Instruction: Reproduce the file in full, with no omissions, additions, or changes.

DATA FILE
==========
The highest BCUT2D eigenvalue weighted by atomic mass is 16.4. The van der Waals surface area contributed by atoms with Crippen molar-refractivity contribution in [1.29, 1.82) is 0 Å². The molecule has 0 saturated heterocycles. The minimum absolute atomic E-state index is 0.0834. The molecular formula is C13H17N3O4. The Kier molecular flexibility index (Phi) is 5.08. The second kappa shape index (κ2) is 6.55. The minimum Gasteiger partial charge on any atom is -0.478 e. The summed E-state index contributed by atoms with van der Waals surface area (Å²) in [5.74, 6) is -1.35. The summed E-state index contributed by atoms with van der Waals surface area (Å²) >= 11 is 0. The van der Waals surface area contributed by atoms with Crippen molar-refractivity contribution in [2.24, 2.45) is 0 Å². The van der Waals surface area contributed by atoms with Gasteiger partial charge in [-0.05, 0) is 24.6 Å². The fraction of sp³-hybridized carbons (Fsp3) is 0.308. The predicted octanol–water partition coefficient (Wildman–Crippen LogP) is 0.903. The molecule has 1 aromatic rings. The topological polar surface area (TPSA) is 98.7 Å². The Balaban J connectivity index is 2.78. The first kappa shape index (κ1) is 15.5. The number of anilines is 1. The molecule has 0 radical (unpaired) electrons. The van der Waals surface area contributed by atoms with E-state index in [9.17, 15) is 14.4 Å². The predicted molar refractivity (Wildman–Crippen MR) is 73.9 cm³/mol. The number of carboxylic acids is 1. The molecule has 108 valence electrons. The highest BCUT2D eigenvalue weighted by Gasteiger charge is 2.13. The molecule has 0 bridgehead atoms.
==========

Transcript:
The highest BCUT2D eigenvalue weighted by atomic mass is 16.4. The van der Waals surface area contributed by atoms with Crippen molar-refractivity contribution in [1.29, 1.82) is 0 Å². The molecule has 0 saturated heterocycles. The minimum absolute atomic E-state index is 0.0834. The molecular formula is C13H17N3O4. The Kier molecular flexibility index (Phi) is 5.08. The second kappa shape index (κ2) is 6.55. The minimum Gasteiger partial charge on any atom is -0.478 e. The summed E-state index contributed by atoms with van der Waals surface area (Å²) in [5.74, 6) is -1.35. The summed E-state index contributed by atoms with van der Waals surface area (Å²) >= 11 is 0. The van der Waals surface area contributed by atoms with Crippen molar-refractivity contribution in [2.24, 2.45) is 0 Å². The van der Waals surface area contributed by atoms with Gasteiger partial charge in [-0.05, 0) is 24.6 Å². The fraction of sp³-hybridized carbons (Fsp3) is 0.308. The predicted octanol–water partition coefficient (Wildman–Crippen LogP) is 0.903. The molecule has 1 aromatic rings. The topological polar surface area (TPSA) is 98.7 Å². The Balaban J connectivity index is 2.78. The first kappa shape index (κ1) is 15.5. The number of anilines is 1. The molecule has 0 radical (unpaired) electrons. The van der Waals surface area contributed by atoms with E-state index in [9.17, 15) is 14.4 Å². The predicted molar refractivity (Wildman–Crippen MR) is 73.9 cm³/mol. The number of carboxylic acids is 1. The molecule has 108 valence electrons. The highest BCUT2D eigenvalue weighted by Gasteiger charge is 2.13. The molecule has 0 bridgehead atoms.